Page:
Genesis tells us that man and woman are made in the image and likeness of God. Perhaps surprisingly, we read later in the same book that Adam and Eve wished to be “like” God in another way, gaining knowledge of good and evil. And this temptation to know what God knows led them to stretch out their hands to the forbidden fruit. The unhappy consequences of this action illustrate something that all of us know, that knowledge is often acquired by painful experience.
We are going through the very painful experience of relearning something that we easily forget, that there are real limitations to our knowledge. This is easy to forget because as our knowledge of the natural world has grown, we have been able to break through many barriers thought impassible.
Fifty years ago, many predicted that by 2020, we would not be able to feed everyone in the world. Yet, discoveries of high-yield technologies, better-quality fertilizers and other techniques allow us to feed almost eight billion people today more effectively than we fed three billion people in 1960.
With the click of a mouse, I can copy an electronic version of Saint Augustine’s City of God where it once took a scribe years to do the same work, at great cost to his eyesight.
But there are two dangers that accompany this increase in knowledge.
The first we all know. The human heart being what it is, any knowledge that can be used for good can almost certainly be used for destructive purposes. If we so wish, we can inflict more harm more efficiently than ever before.
The second danger is more elusive. With increased knowledge comes a sense of increased responsibility.
As we struggle to face the threat of COVID-19 together, it is tempting to point fingers. Someone should have known that this was coming, and they should have known how to stop it.
This isn’t the only example, just the one most ready to hand. We can point to other anxieties that come with increased knowledge. A hundred years ago, expecting mothers paid quite a bit less attention to diet, alcohol consumption, and other behaviors that potentially affect prenatal development. Today, mothers are sometimes reluctant to trust their own instincts and experiences when rearing a child, when there is so much literature on child development to be sifted through.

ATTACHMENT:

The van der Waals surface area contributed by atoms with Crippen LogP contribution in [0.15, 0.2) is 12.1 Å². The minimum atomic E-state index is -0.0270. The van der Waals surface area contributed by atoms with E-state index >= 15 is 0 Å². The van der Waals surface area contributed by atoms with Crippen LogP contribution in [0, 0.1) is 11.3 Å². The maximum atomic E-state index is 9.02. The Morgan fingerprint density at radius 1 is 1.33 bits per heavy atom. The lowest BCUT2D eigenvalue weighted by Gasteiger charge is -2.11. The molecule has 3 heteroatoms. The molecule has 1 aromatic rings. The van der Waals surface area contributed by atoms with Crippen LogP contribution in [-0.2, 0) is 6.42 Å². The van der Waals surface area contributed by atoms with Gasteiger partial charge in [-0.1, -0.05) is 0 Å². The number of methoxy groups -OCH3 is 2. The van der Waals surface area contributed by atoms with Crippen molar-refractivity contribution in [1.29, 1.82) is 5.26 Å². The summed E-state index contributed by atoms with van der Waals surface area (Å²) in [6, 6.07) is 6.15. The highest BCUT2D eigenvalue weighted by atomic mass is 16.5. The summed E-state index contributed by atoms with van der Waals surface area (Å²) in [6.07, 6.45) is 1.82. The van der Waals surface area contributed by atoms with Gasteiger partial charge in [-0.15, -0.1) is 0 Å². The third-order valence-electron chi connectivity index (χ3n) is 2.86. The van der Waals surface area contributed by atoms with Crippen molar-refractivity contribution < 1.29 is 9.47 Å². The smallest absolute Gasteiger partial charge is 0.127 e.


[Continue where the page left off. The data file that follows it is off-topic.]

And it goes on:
Even the doctors dealing with COVID-19 can face a similar problem. How responsible are you to stay on top of the fast-developing literature on treatment of COVID patients while dealing with the already-stressful situation of present patients? In the direction of this thinking, which is a kind of second-guessing, we start down that old path, desiring to possess the foreknowledge that only God enjoys, wanting to be like God in a way of our own desiring. However well-intentioned, however much we wish to protect ourselves, those whom we love, and our way of life, this attempt to control the world will eventually bring us to grief, a return to thorns and thistles.
Today upon the Cross, we see a different image. We see a man, but a man who is not merely the image and likeness of God, but is God. The contrast between Christ and Adam is one that continually exercised Saint Paul. In the chant that we sang just before the Passion (Christus factus est pro nobis obediens), we see Christ undoing the disobedience of Adam by his own obedience. Christ became obedient even to the point of death. This passage, from the second chapter of the letter to the Philippians points out that Jesus did not deem equality with God something to be grasped at. Instead he emptied himself and took the form of a servant.
This is what God looks like.
If we were to have the mind of Christ, if we were to consent to this self-emptying, we would become more godlike than we do with our efforts to control the world through our knowledge. In fact, we are all being invited to this today, to empty ourselves. Not only are we suffering the uncertainty of dealing with a novel disease, but we must confront this without being able to gather together as a Church, another hollowing out. If we can accept these invitations to self-emptying in faith, then we will be practicing the faith of Jesus Christ, the faith that brings true salvation—an eternal salvation.
This invitation is offered to us anew and in an especially poignant way this Pascal Triduum. It is extended to all the faithful, and to all humankind, in the example of Christ crucified. Let us then have the mind of Christ, to become truly like God, like the Son of God, in our willingness to entrust ourselves to the Father. And “let us confidently approach the throne of grace to receive mercy and to find grace for timely help [Hebrews 5: 9].”